Gold market should evolve from latest crisis - Tradewind Markets CEO
However, according to one gold-industry CEO, the issues that have plagued the precious-metals market could have been avoided if investors embraced a transparent and digital exchange.
In the last few weeks, market analysts have said that there is plenty of gold to meet current demand but they have also noted the market has seen a collapse of its supply chain. The gold market has been no exception as a global economy that has ground to a halt as people are forced to stay at home to slow the spread of the COVID-19 pandemic.
In a recent interview with Kitco News, Michael Albanese, CEO of Tradewind Markets, said that a digital gold exchange could help resolve some of the issues currently impacting precious metals. He explained that in a completely digital exchange, investors can see exactly how much gold is available in the marketplace and where it’s available.
Albanese said that the latest financial crisis has revealed just how fragmented the gold market is, which is showing up in the price.
“When we talk about the gold price, what price are we talking about – the price for spot gold, future contracts, gold coins?” he asked. “There is no universal gold price because there is no universal exchange.”
Albanese said that Tradewind’s VaultChain, a digital exchange for physical metal, could solve a lot of issues currently impacting the market because investors are able to see exactly where and how much gold is available and at what price. VaultChain Gold is able to bring together investors, precious-metals dealers, major producers and mints, he said. The physical gold is tracked using blockchain technology.
“I have been very unimpressed with the way that metals markets operated,” he said. “But I think the market's got a huge opportunity here to redefine the way it works. I don't just mean it from a pricing standpoint, but I mean it from reassessing how the entire gold market operates -- whether it's price discovery of physical metal, whether it's the trading of various types of metal, whether it's pool, whether it's bars, whether it's coins, whether it's using gold as collateral.”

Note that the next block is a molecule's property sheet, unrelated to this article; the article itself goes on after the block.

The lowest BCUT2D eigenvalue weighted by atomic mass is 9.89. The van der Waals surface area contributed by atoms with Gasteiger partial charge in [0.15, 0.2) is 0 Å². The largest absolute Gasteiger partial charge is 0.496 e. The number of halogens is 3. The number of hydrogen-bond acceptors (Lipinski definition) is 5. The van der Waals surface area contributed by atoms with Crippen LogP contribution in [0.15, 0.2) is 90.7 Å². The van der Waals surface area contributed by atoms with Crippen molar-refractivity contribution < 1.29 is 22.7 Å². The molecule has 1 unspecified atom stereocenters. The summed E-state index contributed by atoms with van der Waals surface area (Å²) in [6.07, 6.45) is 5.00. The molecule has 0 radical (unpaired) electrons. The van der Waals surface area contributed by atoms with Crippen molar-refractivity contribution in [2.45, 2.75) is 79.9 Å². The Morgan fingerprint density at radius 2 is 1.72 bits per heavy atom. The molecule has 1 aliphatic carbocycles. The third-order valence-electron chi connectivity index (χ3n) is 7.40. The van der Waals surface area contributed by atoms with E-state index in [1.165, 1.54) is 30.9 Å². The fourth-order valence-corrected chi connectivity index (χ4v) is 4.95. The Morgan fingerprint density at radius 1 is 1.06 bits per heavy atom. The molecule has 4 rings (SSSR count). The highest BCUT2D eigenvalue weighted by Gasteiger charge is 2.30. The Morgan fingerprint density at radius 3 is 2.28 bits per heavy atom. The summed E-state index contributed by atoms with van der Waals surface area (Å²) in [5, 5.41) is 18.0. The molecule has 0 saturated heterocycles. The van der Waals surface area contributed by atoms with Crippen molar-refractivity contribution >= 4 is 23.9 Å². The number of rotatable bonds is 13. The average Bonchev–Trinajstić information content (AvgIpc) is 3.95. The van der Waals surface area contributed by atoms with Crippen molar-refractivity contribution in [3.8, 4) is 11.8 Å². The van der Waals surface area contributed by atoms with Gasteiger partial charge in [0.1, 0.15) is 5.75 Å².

As an example, Albanese noted that in March, as equities tanked, investors were forced to liquidate profitable gold positions to meet margin requirements. After a few weeks of selling those, investors are now forced to buy back all the gold they sold.
Albanese said that a better option, but not available for example to ETF investors, would have been to use their gold as collateral to cover their margin calls. This would have allowed investors to tap into the value of their gold without having to sell their holdings.
A digital exchange would also show investors exactly how much gold is available, where it is coming from and what form it is in.
“In the last weeks, people literally weren’t sure where the metal was,” he said. “If you could put supply and demand together in a smarter way, could you have reduced some of these frictions where these bid/offers were so wide that you actually didn't get a trade?”
Although the latest financial crisis has revealed some cracks in the gold market, Albanese said that he is confident that the market can evolve. He added that he has seen positive growth in Vaultchain as a result of the panic in the financial system.
Albanese added that he is also not concerned that spreads and liquidity issues plaguing the market will turn off investors. He said that gold demand should remain strong through 2020.
He added that he expects investors to continue to look at gold as interest rates remain at extremely low levels.
“I've got to say this is a classic opportunity for gold,” he said.